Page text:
Prior to his June 2006 arrest, petitioner's record contained eleven criminal convictions. See PSR ¶ 18-52. The following convictions were violent felonies:*fn3 (1) in 1995, the defendant was convicted in Queens County of Attempted Burglary in the Second Degree; (2) in 2000, petitioner was convicted in Queens County of Attempted Robbery in the Third Degree; and (3) in 2000, petitioner was also convicted in Bronx County of Attempted Arson in the Second Degree while incarcerated on Riker's Island. PSR ¶¶ 18-52.

Petitioner's Presentence Report noted that petitioner's three prior violent felony convictions subjected him to an enhanced sentence under the provisions of ACCA and to designation as an "armed career criminal," per U.S.S.G. § 4B1.4.*fn4 PSR ¶ 5. Petitioner's status as an "armed career criminal" also triggered enhancements to his offense level and criminal history pursuant to the Sentencing Guidelines under § 4B1.4(a), 4B1.4(b)(3)(B), and 4B1.4(c)(2).*fn5 Due to that enhancement, petitioner's offense level was increased to 33 points, and his criminal history category was enhanced to VI, resulting in a Guidelines range of 235 to 293 months. See PSR ¶ 5, 56, 93. In consideration of the factors enumerated in 18 U.S.C. § 3553,*fn6 I sentenced the petitioner to 182 months of incarceration followed by five years of supervised release.*fn7 Transcript of Sentencing, March 27, 2008, at 32. I found that petitioner's criminal history category was largely "influenced by conduct caused by a terrible upbringing and mental health problems," and considered "the fact that the same history of misconduct ends up being counted against [petitioner] on the offense level side of the equation and the criminal history category." Id. at 30. Accordingly, I imposed a sentence above the ACCA minimum of 180 months but below the advisory sentencing guidelines. Id. at 30-32.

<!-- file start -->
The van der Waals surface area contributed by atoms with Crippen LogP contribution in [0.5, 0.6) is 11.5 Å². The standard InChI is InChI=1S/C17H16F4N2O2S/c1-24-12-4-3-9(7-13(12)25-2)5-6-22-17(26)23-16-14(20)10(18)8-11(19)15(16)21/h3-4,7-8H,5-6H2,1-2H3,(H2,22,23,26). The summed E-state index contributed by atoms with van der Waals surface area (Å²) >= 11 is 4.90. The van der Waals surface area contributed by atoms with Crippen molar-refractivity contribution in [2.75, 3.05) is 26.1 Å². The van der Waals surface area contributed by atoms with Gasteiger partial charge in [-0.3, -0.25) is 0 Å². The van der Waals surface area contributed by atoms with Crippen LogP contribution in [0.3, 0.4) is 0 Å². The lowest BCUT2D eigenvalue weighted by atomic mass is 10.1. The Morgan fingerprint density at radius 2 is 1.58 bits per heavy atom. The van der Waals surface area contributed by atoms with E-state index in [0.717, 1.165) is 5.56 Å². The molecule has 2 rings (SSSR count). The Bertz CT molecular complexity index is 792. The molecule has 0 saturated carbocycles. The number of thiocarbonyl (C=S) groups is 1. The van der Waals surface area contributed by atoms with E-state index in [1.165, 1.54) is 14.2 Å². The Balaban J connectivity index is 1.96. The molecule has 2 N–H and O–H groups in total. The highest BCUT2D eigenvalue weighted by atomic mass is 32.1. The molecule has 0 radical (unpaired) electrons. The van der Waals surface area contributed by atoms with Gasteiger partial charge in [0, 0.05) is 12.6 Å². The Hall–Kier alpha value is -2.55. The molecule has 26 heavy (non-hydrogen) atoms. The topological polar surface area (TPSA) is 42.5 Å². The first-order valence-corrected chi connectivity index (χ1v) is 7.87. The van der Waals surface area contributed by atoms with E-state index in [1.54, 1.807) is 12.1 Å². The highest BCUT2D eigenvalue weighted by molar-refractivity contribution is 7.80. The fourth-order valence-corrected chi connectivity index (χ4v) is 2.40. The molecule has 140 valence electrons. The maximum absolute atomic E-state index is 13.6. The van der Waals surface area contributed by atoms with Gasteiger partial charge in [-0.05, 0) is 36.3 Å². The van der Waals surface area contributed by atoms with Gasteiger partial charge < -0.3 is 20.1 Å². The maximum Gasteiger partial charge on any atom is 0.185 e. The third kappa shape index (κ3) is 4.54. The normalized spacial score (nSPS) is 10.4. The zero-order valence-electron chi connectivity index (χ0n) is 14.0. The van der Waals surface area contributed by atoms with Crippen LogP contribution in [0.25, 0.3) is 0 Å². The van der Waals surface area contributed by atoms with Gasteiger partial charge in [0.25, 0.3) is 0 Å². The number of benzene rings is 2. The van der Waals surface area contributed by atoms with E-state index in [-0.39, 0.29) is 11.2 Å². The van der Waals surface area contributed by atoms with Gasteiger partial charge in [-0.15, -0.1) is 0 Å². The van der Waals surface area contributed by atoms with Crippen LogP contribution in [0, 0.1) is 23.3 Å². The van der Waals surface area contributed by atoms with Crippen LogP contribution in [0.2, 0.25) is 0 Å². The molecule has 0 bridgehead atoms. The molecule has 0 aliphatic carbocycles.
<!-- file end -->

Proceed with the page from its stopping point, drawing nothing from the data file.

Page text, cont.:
Petitioner thereafter obtained new counsel and appealed his conviction and sentence, arguing that the imposition of an enhanced sentence under ACCA violated the Eighth Amendment's prohibition against cruel and unusual punishment. United States v. Whidbee, 307 Fed.Appx. 537, 2009 WL 137022 at *538 (2d Cir. 2009). On January 21, 2009, the Court of Appeals rejected petitioner's argument and upheld the conviction and sentence, noting that the Eighth Amendment "forbids only extreme sentences that are grossly disproportionate to the crime." Id. (quoting United States v. Rivera, 546 F.3d 245, 254-55 (2d Cir. 2008)) (internal quotation marks omitted). The Court further stated that it had consistently rejected the argument that the mandatory minimum provided by 18 U.S.C. § 924(e)(1) was grossly disproportionate as applied to a defendant with three prior violent felony convictions. See, e.g., United States v. Mitchell, 932 F.2d 1027, 1028-29 (2d Cir. 1991); United States v. Gamble, 388 F.3d 74, 77 (2d Cir. 2004) (per curiam).

Petitioner filed this application for habeas pro se on February 20, 2009.

DISCUSSION

I. ...